Judaism: Day 19 and 20 – Orthodox Shabbat (or why you need to work at religion)

The Kesher Israel Synagogue is located on the corner of 28th and N Street NW in the Georgetown neighborhood in Washington, DC. The building is a three-story brownstone that almost blends in with the surrounding homes; if it weren’t for the Star of David and the stained glass windows, you could easily confuse the synagogue for a very large house. Due to its architectural modesty, you would never guess that a number of Washington’s Jewish elite are members.

The Kesher Israel website advertises its prestige on its “Kesher History” page noting that Senator Joe Lieberman is a dutiful member and that the membership also includes “multiple current and previous elected officials, a significant number of Ambassadors, both to and from the United States, current and former Cabinet members, and several distinguished authors.” On Friday night, its members also included….me.

So far in my Judaism month, I’ve attended a Reform and a Conservative Shabbat service. The Reform service was very modern and included lots of English to help the attendees understand what the heck was going on. The Conservative service was super long and was 90% in Hebrew, but at least you could somewhat follow along in the prayer book and read the translation. This week, I wanted to see what an Orthodox service would be like.

The first thing I noticed was that the men and women were separated. The women were technically in the same room as the men, but in a cordoned off area. In the Conservative and Reform services I attended, the men and women sat together.

The other thing I noticed was that the participants spanned a wide age range. I thought it would be mostly an older crowd, but there were quite a few young people there. This surprised me as I figured younger people would not be attracted to “old-fashioned” traditions.  Perhaps this was due to the synagogue’s location in Georgetown; the neighborhood is popular for its shopping and bar scene. Or maybe certain types of young people prefer to be fully dedicated to their religion, rather than participate in a “watered down” version. In the future I’ll have to investigate this further.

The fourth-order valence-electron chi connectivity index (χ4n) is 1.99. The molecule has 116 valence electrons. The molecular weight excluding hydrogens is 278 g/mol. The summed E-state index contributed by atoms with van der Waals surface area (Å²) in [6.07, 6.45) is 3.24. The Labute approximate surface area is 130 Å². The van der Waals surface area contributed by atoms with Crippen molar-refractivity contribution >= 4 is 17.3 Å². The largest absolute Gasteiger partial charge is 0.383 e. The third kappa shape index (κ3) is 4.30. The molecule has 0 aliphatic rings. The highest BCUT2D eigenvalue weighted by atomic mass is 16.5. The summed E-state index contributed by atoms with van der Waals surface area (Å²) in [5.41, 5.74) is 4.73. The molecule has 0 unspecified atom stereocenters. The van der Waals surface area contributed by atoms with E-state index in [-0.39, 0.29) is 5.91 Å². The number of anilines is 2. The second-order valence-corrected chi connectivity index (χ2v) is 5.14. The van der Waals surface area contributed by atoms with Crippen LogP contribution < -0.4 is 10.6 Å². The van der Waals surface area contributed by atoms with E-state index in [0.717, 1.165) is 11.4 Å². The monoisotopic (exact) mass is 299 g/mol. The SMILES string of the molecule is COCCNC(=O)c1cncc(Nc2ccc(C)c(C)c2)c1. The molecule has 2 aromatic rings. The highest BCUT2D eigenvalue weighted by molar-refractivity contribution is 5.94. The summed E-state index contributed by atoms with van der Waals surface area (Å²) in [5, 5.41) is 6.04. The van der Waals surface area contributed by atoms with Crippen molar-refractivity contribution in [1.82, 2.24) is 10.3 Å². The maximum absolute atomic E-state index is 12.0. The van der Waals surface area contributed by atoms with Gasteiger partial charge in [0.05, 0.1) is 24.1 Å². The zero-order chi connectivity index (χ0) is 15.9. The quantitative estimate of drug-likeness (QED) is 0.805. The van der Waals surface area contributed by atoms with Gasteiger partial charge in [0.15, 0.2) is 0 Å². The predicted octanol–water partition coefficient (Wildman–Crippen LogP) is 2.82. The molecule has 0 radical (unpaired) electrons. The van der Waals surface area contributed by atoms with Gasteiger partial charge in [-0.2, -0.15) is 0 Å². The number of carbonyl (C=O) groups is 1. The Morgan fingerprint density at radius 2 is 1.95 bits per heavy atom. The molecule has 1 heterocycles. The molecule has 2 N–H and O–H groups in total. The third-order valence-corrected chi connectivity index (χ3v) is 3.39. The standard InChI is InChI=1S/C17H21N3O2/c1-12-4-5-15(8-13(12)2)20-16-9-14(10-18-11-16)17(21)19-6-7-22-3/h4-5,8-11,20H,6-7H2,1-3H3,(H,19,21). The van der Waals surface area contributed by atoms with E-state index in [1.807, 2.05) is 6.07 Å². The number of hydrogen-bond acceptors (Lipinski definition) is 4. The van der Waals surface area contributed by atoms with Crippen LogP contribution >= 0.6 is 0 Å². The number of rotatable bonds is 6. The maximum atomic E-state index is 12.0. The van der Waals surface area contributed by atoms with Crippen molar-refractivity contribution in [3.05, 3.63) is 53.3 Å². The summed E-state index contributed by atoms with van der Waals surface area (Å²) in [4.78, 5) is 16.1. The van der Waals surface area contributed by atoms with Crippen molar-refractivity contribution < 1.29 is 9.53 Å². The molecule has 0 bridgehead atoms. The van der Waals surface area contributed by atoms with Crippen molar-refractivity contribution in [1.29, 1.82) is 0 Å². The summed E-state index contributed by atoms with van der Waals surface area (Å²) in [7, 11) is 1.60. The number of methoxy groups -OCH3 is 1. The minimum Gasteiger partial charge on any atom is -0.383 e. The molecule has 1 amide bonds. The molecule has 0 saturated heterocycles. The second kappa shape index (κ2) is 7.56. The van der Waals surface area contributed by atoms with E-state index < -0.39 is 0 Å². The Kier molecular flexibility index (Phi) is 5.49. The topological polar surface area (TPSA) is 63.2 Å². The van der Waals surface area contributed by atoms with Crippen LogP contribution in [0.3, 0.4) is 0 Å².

As I expected, I couldn’t follow along with the service. It was entirely in Hebrew, no one called out the page numbers, and the rabbi and other readers were speed-reading through the prayers and blessings.  Some of it was familiar; many of the blessings were the same ones I hear at Minyan in the mornings; but others were very different.

What was fascinating was that while everyone was following along, some of the attendees seemed to be moving along at their own pace as well. They would sway and bow and recite blessings in Hebrew on their own; it was as if they were hypnotized. They were with the group, but also in their own world.

The most beautiful part of the service was the singing. I didn’t know what they were singing, but it was incredibly haunting and calming. Since I couldn’t sing with them, I just listened. It was easy to get lost in the music.

The service ended with a big  “Shabbat Shalom!” Everyone looked happy and relaxed, very much in the spirit of TGIS (Thank God it’s Shabbat).


Though I couldn’t follow along or understand the Hebrew, I enjoyed this Shabbat service the most.  Maybe it was the fact that it was the most “exotic” of the Shabbat services I attended. Maybe it was because it was a Friday night service as opposed to a Saturday morning one.  I’m really not sure.

The people that looked like they enjoyed it the most, however, were the ones who could really follow along with the service, the ones who read the Hebrew, knew when to bow, when to sit, when to sing, and what to sing. To get to that point, they must have studied and practiced these rituals over a long period of time.

If that’s true, then this supports my hypothesis that you need to work to really get the benefits of religion.

A common criticism of Orthodox religions everywhere is that they are inaccessible; and that’s true. They are inaccessible until you achieve a minimal level of “competence” in the religion.

If you are trying to learn a new sport, say, baseball, you most likely would not enjoy it until you practiced enough to see some success. Once you were able to hit and catch the ball with some consistency, your enjoyment of the sport would grow. Baseball is inaccessible until you learn to play baseball.

If we want the benefits of religion, perhaps we need to adjust our mindset to one that expects rewards only after a period of hard work, instead of a mindset that criticizes the religion for being “too inaccessible.”